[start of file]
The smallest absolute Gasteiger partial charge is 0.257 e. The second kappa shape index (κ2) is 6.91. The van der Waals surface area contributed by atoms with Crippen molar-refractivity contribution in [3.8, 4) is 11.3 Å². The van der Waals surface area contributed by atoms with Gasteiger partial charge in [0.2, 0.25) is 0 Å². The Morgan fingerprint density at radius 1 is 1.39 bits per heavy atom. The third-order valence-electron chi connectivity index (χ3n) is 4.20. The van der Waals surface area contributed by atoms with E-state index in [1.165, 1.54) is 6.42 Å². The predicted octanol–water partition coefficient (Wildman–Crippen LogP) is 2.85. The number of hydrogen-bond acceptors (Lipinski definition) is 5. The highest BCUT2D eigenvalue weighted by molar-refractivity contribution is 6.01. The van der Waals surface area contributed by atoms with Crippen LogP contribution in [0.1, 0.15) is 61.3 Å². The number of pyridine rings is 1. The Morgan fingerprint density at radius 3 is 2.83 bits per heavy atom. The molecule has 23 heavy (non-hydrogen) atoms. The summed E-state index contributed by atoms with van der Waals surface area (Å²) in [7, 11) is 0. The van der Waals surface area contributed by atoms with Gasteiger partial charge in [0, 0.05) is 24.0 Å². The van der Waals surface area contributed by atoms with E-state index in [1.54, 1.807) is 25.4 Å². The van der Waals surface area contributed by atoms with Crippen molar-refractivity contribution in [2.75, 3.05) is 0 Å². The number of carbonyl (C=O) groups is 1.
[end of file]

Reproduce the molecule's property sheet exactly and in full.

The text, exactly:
The smallest absolute Gasteiger partial charge is 0.257 e. The second kappa shape index (κ2) is 6.91. The van der Waals surface area contributed by atoms with Crippen molar-refractivity contribution in [3.8, 4) is 11.3 Å². The van der Waals surface area contributed by atoms with Gasteiger partial charge in [0.2, 0.25) is 0 Å². The Morgan fingerprint density at radius 1 is 1.39 bits per heavy atom. The third-order valence-electron chi connectivity index (χ3n) is 4.20. The van der Waals surface area contributed by atoms with E-state index in [1.165, 1.54) is 6.42 Å². The predicted octanol–water partition coefficient (Wildman–Crippen LogP) is 2.85. The number of hydrogen-bond acceptors (Lipinski definition) is 5. The highest BCUT2D eigenvalue weighted by molar-refractivity contribution is 6.01. The van der Waals surface area contributed by atoms with Crippen LogP contribution in [0.1, 0.15) is 61.3 Å². The number of pyridine rings is 1. The Morgan fingerprint density at radius 3 is 2.83 bits per heavy atom. The molecule has 23 heavy (non-hydrogen) atoms. The summed E-state index contributed by atoms with van der Waals surface area (Å²) in [7, 11) is 0. The van der Waals surface area contributed by atoms with Gasteiger partial charge in [0, 0.05) is 24.0 Å². The van der Waals surface area contributed by atoms with E-state index in [1.54, 1.807) is 25.4 Å². The van der Waals surface area contributed by atoms with Crippen molar-refractivity contribution in [2.75, 3.05) is 0 Å². The number of carbonyl (C=O) groups is 1.